Why Rita’s Fund is needed more than ever
As a result of a nationwide initiative to uncover disparities within the health care system, called the Listening Tour, the CHEST Foundation created a grant program to support those who need it the most. Learn more about the Listening Tour.
Named for the first recipient of this support, Rita’s Fund will award $2,500-$10,000 to community-based projects providing resources to individuals to change their quality of life drastically. The grants will assist with coverage for medical equipment, transportation, and access to technology for those living with lung disease and other medical complications.
Who qualifies to receive a grant through Rita’s Fund?
- Any patient-focused or public service organization looking to assist a vulnerable community, defined as those at-risk or persons classified as uninsured, underinsured, and/or living below the poverty line.
- Intended use must be to provide community-based relief for individuals with immediate lung health needs and not to conduct research.
- Recipients must be based in one of the following counties: Atascosa, Bee, Bexar, Live Oak, McMullen, Nueces, San Patricio.
Areas of need to apply for the grant may include, but are not limited to:
- Home health care
- Modification to home for access and safety
- Access to technology
- Medical equipment (including, but not limited to)
- Oxygen concentrators, nebulizers, wheelchairs/power chairs, hospital beds, pulse oximeters, spirometers, CPAP machines, disposables for use with machines
- Grocery/food purchases and/or delivery
- Innovations to improve community welfare
The story behind the Fund
People battling lung disease fight for every breath. For many of them, the struggles aren’t isolated to the physical limits of their lungs. They search for answers and struggle to validate their diagnosis. They try to find a health care provider who takes their form of payment and insurance, one who they trust and demonstrates concern. Getting the appropriate medications and medical equipment strains their resources or, in some cases, is beyond their ability. Many of these people cope with poverty, unemployment, and systemic racism, and have not found their voice to advocate for a better standard of care for themselves.
For Rita Castro, getting to an office visit at any one of her 13 different doctors can be a lengthy test of her will. Rita is legally blind with limited mobility. She’s forced to explain that moment after moment when she’s trying to get a ride to the office, find the entrance to the building, press the right button on the elevator, locate the switch to open the door, fill out paperwork, and follow a nurse down a hallway.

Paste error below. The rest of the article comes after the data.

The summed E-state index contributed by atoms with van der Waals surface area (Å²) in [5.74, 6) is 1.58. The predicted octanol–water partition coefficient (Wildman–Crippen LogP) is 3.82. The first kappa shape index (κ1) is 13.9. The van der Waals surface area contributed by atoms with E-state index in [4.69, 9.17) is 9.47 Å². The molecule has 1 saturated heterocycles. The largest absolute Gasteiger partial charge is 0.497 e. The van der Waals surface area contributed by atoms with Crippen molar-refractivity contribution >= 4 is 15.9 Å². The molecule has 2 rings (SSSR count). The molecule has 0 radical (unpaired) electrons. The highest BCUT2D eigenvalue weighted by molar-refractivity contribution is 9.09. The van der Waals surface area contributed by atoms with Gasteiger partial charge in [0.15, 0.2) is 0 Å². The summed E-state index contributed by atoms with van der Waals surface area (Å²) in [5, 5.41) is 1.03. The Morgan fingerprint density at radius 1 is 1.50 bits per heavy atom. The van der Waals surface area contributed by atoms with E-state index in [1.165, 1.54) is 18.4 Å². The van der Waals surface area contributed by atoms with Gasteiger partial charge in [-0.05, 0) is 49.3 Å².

Again and again, even people she has already told forget that she can’t see. Initially, Rita didn’t notice when her asthma had worsened and her breathing became impaired in early 2020. When she couldn’t walk more than 50 steps without getting out of breath, she learned that she had pulmonary hypertension. Fluid had filled her lungs. Within months, she required supplemental oxygen to help her breathe.
She tries to monitor her oxygen levels at home, but her limited vision restricts her. She often waits on her son to get home from work so he can help. She finds doctors she is able to trust, but more than anything, she needs an advocate when her son isn’t able to help her.
“Most of the time, people are very understanding, and they’ll go ahead and take their time and work with me very slowly,” she said. “I think, in general, a lot of people are in a hurry. They can move fast. And I guess they think I can move fast too, and it’s just not the case.”
“I know it’s inevitable that eventually, at some point, there will be no coming back from this (loss of vision). And so I feel my world is getting smaller and darker.”
Support Rita’s Fund
Programs like Rita’s Fund are made possible by the support of people like you. Please consider donating to support Rita’s Fund and other CHEST Foundation initiatives to combat health disparities. Donate to support grant programs like Rita’s Fund.